Good to see you back in town as the saying goes Reb. I like that, 'We never stop being freshmen in life', and am stapling it to my walls as I write! The telephone issue I do empathise with, having spent half my life with less than good hearing. Mobiles are an absolute no no especially in crowded cafes full of hard edges. But nuff said here on that one. I wish you luck on the next stage of the learning journey. From Pete
Reb MacRath said…
Thanks, Wendy. It's good to be back
Reb MacRath said…
Peter, I'm glad this connected with you. You highlighted something I barely touched on: the privacy issue. I'd had too many important calls in public places, trying ever so quietly to give the most private information. By making such calls on my landline, I have no fear of shoulder surfers. I love the quiet comfort of talking securely at home.
I'm a terrible eavesdropper when people are talking on their phones in public... the writer in me is always inventing the other half of the conversation, and trying to imagine where the person taking the call might be at the time :-)

Also, I'm always amazed at what seems important enough to phone someone these days. I've seen people shopping in the supermarket who call home to check which brand of cake they should buy, or if they should get two pints of milk instead of one... surely not life and death situations requiring use of the airwaves that contribute towards climate change, at the same time adding to your daily exposure of supposedly "safe" radiation?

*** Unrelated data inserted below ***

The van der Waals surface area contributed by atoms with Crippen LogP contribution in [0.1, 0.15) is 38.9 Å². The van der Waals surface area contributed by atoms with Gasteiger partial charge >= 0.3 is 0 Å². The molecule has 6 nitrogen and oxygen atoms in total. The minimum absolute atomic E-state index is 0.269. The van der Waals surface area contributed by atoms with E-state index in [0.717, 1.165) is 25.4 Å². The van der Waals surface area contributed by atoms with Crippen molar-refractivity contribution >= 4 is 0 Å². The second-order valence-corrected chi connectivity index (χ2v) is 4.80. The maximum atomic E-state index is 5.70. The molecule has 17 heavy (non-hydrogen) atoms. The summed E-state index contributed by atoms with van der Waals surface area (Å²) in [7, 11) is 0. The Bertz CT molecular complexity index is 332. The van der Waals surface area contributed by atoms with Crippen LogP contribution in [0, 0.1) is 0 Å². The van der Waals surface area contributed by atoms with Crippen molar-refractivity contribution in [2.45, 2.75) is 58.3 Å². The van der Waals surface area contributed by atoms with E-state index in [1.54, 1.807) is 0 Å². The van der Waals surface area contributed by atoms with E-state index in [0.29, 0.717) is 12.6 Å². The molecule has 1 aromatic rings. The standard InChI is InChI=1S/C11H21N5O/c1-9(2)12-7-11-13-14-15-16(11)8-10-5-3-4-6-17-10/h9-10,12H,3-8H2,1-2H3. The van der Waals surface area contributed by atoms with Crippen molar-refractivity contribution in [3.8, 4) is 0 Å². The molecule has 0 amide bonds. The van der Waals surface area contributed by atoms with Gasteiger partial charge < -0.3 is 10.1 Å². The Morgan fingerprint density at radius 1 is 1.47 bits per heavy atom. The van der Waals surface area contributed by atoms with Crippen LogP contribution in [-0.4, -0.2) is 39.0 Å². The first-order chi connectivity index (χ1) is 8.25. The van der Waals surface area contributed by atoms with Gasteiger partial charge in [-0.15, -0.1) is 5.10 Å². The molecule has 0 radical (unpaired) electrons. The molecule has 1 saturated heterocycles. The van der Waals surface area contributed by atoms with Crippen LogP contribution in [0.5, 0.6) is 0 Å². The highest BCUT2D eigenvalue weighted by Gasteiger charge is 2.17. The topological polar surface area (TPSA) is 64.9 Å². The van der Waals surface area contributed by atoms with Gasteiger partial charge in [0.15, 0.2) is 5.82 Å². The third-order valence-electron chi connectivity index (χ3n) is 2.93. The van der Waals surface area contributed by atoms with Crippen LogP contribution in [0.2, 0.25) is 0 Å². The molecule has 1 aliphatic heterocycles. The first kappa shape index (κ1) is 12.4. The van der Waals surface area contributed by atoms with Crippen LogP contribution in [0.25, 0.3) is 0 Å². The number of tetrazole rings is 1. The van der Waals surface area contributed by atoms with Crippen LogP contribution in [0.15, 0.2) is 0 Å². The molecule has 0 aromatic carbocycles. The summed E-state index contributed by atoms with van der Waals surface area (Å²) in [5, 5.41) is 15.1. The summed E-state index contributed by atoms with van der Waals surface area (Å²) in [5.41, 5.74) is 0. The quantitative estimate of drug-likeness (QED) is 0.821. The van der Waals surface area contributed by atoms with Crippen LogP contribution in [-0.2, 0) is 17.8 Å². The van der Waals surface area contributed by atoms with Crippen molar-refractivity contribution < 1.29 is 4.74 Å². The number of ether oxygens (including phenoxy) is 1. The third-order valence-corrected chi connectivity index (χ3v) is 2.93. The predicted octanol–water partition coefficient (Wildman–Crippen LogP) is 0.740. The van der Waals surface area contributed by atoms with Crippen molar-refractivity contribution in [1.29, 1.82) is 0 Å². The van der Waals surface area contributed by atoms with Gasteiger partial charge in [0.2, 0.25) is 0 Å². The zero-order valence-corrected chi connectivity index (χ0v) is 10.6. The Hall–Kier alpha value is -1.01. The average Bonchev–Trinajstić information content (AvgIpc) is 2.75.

Reb MacRath said…
I couldn't agree more, Katherine. Most text messages are far worse. They'd be maddening if not so pathetic:

A: I'm 3 blocks away now.
B: Is it 2 blocks now?
A: 2-1/2. Missed a green light b/c kid dropped ice cream cone.
B: Flavor?
A: Pistach.
B: Yech!
A: Light green again.

Ruth Leigh said…
I love your bravery in tackling something you fear. Well done! And that looks like a serious bit of kit
Reb MacRath said…
Thanks, Ruth. I don't want to brag, but it only took me six days to learn how to use it!